The Biodesign Class and this book, I will have failed. Her quiet life
of prayer and contemplation provided the unseen spirit that hovered
over the hundreds of circles we formed each year to compare, communicate,
and contemplate. Without her, I would likely have been
like Ingrid (class of ’84) who suggested that, “I could have been born,
grown up, grown old, and died without knowing what life was really
all about.”

It is a bittersweet realization to know that most visitors to Yosemite Valley can easily grasp John Muir’s metaphorical reference to The Valley being a Temple, but not be able to grasp that they are really seeing a reflection of the “temple” within. St. Paul was well aware of this when he wrote:

Do you not know that your bodies are temples of the Holy Spirit, who is in you, whom you have received from God? You are not your own.

This concept was beautifully illustrated to Christie and me, 15 years after we were married. We attended a “Marriage Encounter,” week-end which was conducted by 15 couples who had dynamic marriages and wanted to share their secrets of success. I came away with three powerful reflections.

1) Feelings are neither right nor wrong, but how you respond to them can be.
2) Each married couple is a “Little Church” and should be a center of worship.
3) In order to accomplish this, each couple should spend 20 minutes a day focusing on their strengths and areas that can be improved.

Neither Christie nor I like to have our pictures taken. We also do not appreciate the misguided idea that “we” were responsible for The Biodesign Class and BOFAW. We were convinced of this the last time we visited Yosemite and Mendocino. Although they were still beautiful, they were hauntingly empty without the laughter, pain, joy and sorrow that the students radiated as they were coming alive.
John Muir did not like being, “Propped up for the populace to gawk at,” and neither do we and so Linda Williamson’s “Foreword” to BOFAW is a little embarrassing.

I now realize that one of the great lessons of Biodesign was learning
how a strong marriage works. Christie was, and is, the strength
behind the scenes; the wind beneath Lowell Young’s wings.

However, I humbly agree with her assessment and hope that if one person (or couple) benefits from this blog, it will not have been written in vain.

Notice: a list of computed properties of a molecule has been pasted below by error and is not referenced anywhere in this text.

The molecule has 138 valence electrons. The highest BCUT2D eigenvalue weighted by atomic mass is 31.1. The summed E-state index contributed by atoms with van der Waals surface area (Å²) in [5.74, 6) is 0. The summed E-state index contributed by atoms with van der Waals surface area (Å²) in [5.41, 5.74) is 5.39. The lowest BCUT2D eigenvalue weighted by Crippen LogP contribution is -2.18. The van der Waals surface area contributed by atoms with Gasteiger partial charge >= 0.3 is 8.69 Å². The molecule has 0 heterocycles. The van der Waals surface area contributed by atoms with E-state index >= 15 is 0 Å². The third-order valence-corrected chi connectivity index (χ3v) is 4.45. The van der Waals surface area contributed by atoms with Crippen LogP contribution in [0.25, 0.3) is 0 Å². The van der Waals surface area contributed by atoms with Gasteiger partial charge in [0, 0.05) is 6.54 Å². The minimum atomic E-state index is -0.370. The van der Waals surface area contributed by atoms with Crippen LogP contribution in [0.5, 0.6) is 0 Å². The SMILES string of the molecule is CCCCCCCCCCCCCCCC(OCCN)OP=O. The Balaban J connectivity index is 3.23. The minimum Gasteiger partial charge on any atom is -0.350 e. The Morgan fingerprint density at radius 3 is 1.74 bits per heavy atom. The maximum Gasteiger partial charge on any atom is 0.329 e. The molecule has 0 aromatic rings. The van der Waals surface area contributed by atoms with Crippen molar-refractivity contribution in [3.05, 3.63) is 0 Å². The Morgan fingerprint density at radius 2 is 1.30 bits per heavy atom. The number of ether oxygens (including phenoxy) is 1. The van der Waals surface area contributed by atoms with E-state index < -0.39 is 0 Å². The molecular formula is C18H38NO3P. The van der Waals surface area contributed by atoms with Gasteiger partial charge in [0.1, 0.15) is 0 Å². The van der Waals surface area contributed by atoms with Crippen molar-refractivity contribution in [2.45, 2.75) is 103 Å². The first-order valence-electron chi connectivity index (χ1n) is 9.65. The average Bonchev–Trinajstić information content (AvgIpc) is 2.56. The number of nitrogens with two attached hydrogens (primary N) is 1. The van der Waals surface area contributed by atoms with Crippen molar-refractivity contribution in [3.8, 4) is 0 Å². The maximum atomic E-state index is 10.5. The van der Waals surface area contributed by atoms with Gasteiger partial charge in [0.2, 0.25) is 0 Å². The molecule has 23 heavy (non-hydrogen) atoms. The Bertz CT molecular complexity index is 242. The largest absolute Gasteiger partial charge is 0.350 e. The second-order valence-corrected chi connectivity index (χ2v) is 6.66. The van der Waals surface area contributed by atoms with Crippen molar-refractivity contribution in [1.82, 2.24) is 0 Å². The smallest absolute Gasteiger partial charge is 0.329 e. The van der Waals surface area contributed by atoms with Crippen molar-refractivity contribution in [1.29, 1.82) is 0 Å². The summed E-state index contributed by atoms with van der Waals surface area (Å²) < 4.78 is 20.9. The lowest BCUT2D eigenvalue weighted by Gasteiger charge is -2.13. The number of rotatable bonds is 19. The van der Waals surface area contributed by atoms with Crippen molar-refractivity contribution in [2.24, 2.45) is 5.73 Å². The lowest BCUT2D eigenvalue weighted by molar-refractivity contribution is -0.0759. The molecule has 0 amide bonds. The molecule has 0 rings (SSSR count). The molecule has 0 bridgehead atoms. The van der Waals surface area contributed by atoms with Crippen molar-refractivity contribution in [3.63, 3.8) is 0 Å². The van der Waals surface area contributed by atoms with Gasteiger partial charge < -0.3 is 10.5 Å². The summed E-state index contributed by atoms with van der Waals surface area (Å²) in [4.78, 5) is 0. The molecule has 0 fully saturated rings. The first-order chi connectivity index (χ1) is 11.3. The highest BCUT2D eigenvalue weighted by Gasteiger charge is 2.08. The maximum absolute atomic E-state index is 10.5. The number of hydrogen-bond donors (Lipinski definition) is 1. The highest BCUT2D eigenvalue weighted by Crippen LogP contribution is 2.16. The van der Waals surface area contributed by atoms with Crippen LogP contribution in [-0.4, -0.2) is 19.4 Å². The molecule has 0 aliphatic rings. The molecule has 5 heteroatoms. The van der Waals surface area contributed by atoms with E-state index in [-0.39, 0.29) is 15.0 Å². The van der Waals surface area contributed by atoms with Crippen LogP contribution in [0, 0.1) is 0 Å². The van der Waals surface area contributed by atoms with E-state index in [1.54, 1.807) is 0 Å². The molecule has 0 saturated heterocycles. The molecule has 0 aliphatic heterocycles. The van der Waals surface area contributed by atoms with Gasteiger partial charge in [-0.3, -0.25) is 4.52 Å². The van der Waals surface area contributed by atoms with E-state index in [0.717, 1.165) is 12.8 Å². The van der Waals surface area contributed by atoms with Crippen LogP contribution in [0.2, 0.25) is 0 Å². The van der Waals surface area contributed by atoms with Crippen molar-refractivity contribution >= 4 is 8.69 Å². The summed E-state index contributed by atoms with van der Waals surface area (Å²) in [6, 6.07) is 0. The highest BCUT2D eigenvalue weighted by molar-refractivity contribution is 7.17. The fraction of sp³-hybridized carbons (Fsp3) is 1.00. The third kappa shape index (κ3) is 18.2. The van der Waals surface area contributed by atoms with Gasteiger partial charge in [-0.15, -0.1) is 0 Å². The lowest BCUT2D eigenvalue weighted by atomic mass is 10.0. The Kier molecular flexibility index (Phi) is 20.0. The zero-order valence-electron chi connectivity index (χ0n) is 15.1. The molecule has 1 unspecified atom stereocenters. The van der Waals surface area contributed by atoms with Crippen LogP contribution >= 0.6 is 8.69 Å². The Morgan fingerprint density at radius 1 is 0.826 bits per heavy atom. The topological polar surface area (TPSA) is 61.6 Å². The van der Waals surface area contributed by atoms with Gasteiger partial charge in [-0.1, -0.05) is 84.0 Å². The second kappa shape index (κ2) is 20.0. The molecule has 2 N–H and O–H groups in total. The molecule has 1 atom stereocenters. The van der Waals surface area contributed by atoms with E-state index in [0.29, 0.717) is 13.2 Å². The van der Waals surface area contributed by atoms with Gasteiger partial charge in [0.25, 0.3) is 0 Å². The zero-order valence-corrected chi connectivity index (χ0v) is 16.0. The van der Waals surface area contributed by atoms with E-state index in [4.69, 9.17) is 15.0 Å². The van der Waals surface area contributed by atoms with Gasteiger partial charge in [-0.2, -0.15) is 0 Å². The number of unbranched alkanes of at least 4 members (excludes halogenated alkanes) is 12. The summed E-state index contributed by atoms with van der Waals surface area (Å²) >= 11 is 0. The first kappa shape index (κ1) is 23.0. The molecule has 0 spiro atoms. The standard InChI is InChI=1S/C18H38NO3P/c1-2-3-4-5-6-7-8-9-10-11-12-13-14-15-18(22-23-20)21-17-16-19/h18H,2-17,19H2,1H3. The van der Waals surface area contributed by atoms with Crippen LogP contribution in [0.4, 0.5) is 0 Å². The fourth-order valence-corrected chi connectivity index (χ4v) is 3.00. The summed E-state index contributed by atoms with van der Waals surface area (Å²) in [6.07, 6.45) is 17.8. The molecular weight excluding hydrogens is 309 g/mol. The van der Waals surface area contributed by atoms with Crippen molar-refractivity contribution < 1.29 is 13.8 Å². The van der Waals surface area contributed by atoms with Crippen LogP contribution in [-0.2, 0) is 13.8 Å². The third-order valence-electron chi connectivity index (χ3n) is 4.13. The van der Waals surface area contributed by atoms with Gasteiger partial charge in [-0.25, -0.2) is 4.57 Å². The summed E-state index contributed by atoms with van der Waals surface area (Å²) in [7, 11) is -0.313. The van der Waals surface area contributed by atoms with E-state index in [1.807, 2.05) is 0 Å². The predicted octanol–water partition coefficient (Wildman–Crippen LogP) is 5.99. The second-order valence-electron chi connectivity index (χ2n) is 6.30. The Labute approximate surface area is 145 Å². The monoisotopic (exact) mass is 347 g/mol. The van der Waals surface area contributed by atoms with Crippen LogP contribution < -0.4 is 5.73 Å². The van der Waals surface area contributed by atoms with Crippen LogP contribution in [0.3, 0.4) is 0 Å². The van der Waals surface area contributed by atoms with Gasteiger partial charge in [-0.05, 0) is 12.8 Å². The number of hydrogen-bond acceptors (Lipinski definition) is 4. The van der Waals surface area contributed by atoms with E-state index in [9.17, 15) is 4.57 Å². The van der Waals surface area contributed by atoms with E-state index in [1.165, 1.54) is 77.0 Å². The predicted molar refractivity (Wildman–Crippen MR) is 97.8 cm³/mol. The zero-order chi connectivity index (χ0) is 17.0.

After all, 49 years ago, I was minding my own business, in the girls dorm at SFSU, when she walked by, wearing a stunning pink sweater and pants that were discretely too tight.
June 20 marks our 48th wedding anniversary and she is more beautiful now than when we met and can still fit in her wedding dress. LOL We have four fantastic children, nine precious grandchildren and an assorted passel of God-children and “spiritual refugees,” all of who have enriched our lives beyond our wildest dreams.
It shouldn’t be a surprise if I describe our marriage as equivalent to climbing 1,000 Half Domes, hiking Grand Canyon 1,000 times and being lulled to sleep 1,000 times by the Pacific Ocean.

African story tellers often end their stories with this prayer;

“This is my story.
Take from it what speaks truth for you.
The rest, send back home to me with a blessing.”

From both of us.

Metamorphosis and Adolescence

Metamorphosis and Adolescence


Every beautiful (and not so beautiful) butterfly must go through the torturous process of metamorphosis. Likewise, every adult human had to navigate the often traumatic, troublesome, sometimes terrifying labyrinth of teenagedom. Lori Evans, Bio.’79, recently invested six weeks of her time, talent and treasure in a group teens, introducing them to the dramatic world of William Shakespeare. Her mentor, Kevin Coleman, wrote one of the most concise expository essays on adolescence that I have read. In three brief paragraphs he encapsulates many of the aims, goals, objectives, hopes and dreams of Biodesign students who “only went out for a walk and discovered that going out was really going in.”